PREVIEW-Ep. 262: Nietzsche on Self-Denial (Part Two)

    More on essay three of Nietzsche's Genealogy of Morals on the meaning of ascetic ideals. How does asceticism fit into N's overall morality, and how does he use it to critique scientists?
    To hear this second part, you'll need to go sign up at partiallyexaminedlife.com/support.

    • 11 min
    PEL Presents PMP#80: Reliving Groundhog Day (and Palm Springs, Russian Doll, etc.)

    PEL Presents PMP#80: Reliving Groundhog Day (and Palm Springs, Russian Doll, etc.)

    Happy Groundhog Day! The '93 film has had dozens of imitators spanning various genres in recent years, but the idea goes back more than a century. Mark, Erica, Brian, and guest Ken Gerber touch on popular and obscure examples examples from film and TV to explore the philosophical themes and storytelling techniques. 
    For more, visit prettymuchpop.com. Hear bonus content for this episode at patreon.com/prettymuchpop.
    Sponsor: Get premium wireless service at $15/month from MintMobile.com/PRETTY.

    • 48 min
    Ep. 262: Nietzsche on Self-Denial (Part One)

    Ep. 262: Nietzsche on Self-Denial (Part One)

    On Friedrich Nietzsche's The Genealogy of Morals (1887), "Third essay: what do ascetic ideals mean?"
    Self-regulation, where we tamp down certain aspects of our personality, is necessary for disciplined action, but it can clearly go too far. Nietzsche uses this concept of asceticism to analyze both geniuses and the masses. It is a chief tool of the will to power, highly dangerous to human flourishing but also unleashing many new capabilities beyond our animal nature. Does this picture of motivation and greatness make sense?
    Part two of this episode is only going to be available to you if you sign up at partiallyexaminedlife.com/support. Get it now or listen to a preview.
    Sponsors: Get $35 off meal delivery at SunBasket.com/PEL, code PEL. Get 50% off The New Yorker and a free tote bag at NewYorker.com/PEL. Get $200 off a mattress and two free pillows at HelixSleep.com/PEL. Get audible for $9.95 a month for 6 months at audible.com/EXAMINED or text "EXAMINED" to 500-500. Learn about St. John's College at SJC.edu.

    • 52 min

Customer Reviews

4.6 out of 5
1.8K Ratings

1.8K Ratings

smoyle2 ,

Enrichment for scientists

Love this podcast. It’s all the thinking I want to do but never have time to do (nor anyone to do it with).

Hudesqhivcbhf ,

It makes you think

I’ve recently discovered this podcast and have really enjoyed the content. While I do not agree with all the analyses and views espoused, it always makes me think. I especially appreciate Wes’ input—I find him to be the most open minded and insightful of the four commentators. If fact, I’m not sure this podcast would even work without his circumspect approach to philosophy and ideas. There is definitely a leftist slant to the entire podcast, obviously most evident in the political episodes, but it’s not too overly oppressive...for the most part. It is unfortunate there isn’t a better representation of different views by people who actually have those views. Overall, it’s a great podcast.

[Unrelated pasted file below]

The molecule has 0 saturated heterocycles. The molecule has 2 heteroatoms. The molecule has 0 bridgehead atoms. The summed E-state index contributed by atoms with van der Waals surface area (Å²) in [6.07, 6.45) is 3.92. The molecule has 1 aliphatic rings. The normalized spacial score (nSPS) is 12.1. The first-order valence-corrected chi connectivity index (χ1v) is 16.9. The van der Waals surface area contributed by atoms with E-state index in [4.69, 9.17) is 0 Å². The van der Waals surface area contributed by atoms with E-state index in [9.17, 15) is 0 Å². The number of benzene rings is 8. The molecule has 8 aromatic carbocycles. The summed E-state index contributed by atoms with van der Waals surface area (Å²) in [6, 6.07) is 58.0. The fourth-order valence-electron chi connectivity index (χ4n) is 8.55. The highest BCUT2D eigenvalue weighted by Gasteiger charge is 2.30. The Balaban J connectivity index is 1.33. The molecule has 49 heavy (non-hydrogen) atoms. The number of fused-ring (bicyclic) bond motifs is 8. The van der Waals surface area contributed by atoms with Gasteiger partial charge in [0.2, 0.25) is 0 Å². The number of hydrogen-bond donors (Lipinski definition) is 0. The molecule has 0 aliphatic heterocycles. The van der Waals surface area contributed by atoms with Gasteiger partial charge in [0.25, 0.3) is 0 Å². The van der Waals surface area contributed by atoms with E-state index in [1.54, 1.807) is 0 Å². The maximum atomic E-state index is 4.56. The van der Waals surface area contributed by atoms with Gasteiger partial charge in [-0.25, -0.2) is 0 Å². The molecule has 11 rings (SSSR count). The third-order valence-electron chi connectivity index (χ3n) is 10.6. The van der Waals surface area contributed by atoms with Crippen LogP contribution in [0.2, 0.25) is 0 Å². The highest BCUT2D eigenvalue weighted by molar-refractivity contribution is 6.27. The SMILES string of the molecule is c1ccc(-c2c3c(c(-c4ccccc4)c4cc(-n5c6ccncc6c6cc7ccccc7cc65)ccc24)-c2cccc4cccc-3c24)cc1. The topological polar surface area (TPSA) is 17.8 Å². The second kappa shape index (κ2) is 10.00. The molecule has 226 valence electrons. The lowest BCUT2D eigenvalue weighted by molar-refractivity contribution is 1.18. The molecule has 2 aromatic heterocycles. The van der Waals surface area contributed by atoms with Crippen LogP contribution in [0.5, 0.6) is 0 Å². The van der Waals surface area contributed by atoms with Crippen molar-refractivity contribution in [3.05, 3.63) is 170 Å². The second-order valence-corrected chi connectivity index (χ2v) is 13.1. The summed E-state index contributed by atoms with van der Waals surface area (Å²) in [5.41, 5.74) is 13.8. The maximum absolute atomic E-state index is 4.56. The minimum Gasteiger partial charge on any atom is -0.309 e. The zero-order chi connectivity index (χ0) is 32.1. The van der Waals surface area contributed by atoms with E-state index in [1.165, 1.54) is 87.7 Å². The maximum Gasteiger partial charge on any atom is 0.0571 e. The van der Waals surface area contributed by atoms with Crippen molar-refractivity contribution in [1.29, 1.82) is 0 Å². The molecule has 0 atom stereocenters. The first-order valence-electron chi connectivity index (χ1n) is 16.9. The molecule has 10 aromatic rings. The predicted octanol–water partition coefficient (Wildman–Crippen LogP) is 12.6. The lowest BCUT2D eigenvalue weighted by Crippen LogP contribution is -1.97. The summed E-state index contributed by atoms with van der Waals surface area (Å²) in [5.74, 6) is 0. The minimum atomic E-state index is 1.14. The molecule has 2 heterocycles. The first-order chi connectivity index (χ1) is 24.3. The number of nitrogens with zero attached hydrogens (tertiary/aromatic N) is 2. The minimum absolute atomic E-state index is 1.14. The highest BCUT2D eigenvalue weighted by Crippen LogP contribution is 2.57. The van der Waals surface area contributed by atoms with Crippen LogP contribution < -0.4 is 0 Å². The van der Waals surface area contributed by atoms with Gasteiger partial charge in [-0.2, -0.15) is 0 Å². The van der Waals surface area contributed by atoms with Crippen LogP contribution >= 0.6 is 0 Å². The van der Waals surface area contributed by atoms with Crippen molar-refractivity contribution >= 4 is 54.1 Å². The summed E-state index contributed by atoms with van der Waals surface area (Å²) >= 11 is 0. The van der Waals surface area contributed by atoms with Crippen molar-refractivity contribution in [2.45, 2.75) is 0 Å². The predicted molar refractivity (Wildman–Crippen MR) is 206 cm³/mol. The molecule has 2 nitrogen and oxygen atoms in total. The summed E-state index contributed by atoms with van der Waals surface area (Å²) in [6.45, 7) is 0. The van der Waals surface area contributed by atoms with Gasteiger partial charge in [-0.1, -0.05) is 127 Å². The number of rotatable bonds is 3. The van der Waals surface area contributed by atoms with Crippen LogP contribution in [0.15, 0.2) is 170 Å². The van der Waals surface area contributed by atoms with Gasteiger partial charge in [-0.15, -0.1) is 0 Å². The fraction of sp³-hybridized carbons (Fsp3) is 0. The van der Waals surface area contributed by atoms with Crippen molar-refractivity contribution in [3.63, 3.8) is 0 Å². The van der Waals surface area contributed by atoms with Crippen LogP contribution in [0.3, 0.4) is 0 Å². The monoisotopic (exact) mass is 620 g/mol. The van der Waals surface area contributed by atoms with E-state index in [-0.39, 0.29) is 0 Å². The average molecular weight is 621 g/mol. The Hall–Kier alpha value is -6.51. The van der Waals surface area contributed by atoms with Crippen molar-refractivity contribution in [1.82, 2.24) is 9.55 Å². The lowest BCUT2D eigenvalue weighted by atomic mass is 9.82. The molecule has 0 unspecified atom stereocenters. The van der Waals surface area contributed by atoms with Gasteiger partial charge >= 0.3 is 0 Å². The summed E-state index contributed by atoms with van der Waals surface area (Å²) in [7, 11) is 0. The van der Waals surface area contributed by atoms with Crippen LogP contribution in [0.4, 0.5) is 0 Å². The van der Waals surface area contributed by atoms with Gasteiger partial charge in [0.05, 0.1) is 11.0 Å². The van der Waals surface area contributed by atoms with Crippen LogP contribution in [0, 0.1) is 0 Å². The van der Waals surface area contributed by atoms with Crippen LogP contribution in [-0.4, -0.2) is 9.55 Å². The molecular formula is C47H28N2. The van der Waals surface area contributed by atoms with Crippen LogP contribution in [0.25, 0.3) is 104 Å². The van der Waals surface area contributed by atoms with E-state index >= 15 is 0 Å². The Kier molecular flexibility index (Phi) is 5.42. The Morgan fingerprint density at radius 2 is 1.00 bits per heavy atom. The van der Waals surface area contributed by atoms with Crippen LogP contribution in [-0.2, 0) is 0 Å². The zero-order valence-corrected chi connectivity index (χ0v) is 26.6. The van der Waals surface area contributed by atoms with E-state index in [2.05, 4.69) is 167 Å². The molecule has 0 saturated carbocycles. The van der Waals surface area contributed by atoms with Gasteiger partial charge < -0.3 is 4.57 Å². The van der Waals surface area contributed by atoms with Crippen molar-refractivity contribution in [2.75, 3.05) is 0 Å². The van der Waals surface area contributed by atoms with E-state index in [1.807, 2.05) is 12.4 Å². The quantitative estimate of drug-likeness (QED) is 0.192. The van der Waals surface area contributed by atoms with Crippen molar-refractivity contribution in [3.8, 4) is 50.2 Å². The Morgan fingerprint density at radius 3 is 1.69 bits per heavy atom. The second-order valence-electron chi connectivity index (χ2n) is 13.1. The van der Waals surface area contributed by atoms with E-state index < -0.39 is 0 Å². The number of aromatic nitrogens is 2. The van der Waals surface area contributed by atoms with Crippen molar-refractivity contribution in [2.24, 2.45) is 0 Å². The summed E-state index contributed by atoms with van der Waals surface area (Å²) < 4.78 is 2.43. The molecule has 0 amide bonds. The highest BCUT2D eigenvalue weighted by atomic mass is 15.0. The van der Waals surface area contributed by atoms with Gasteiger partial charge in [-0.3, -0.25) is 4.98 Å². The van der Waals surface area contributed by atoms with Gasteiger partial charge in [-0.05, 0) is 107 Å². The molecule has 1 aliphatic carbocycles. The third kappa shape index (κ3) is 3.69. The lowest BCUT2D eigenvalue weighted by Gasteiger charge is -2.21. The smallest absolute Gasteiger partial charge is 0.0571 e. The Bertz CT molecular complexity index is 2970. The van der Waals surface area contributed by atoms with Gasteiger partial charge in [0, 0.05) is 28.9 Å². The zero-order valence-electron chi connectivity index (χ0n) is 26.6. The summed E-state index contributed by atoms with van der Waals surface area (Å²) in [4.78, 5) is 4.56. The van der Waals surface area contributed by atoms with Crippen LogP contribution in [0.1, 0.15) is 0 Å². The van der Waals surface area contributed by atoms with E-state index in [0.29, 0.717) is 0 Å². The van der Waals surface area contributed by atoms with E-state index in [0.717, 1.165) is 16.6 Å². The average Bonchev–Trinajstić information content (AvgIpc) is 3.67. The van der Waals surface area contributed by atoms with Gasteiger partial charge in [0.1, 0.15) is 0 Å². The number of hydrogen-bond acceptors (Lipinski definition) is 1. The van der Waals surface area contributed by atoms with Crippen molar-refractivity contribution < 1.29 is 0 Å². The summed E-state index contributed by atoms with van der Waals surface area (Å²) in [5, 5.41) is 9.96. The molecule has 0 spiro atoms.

adriancolesberry ,

My Favorite Podcast

I have been listening to this podcast for years. It is simply the best. I have read a good deal of philosophy in the original with mixed results from an enlightenment point of view. I very much enjoy being pulled through readings that I am sure I would either not do at all or not get much out of. The colloquium these four have set up is pitch perfect for me. There is no useless philosophy infighting, a very intelligent side-stepping/acknowledgement of Very much enjoy that make some philosophy so tedious and somewhat useless, and very little to no politics. The readings are always generous, reminding me of a wise statement on reading generously that Elizabeth Grosz wrote in her intro to her book on Lacan, who is truly impossible to read in the original if you ask me.
On another note, I want to weigh in on the recent erection of a paywall. I was flatly relieved when the change made me join. I am somewhat abashed that I needed this prompt to pay for something I so enjoy. I thank you for making do it and apologize for not doing it earlier.
I have thoroughly enjoyed the nightcaps a’t realize that some of you ha’ attended UT. GraduatedUT. I graduated from UT in the 80s in Biomedical Engineering, so it's not like we went to the same place at all in many ways. Anyhow, thanks for what you do. It is a heroic project and I deeply appreciate your efforts to keep it going.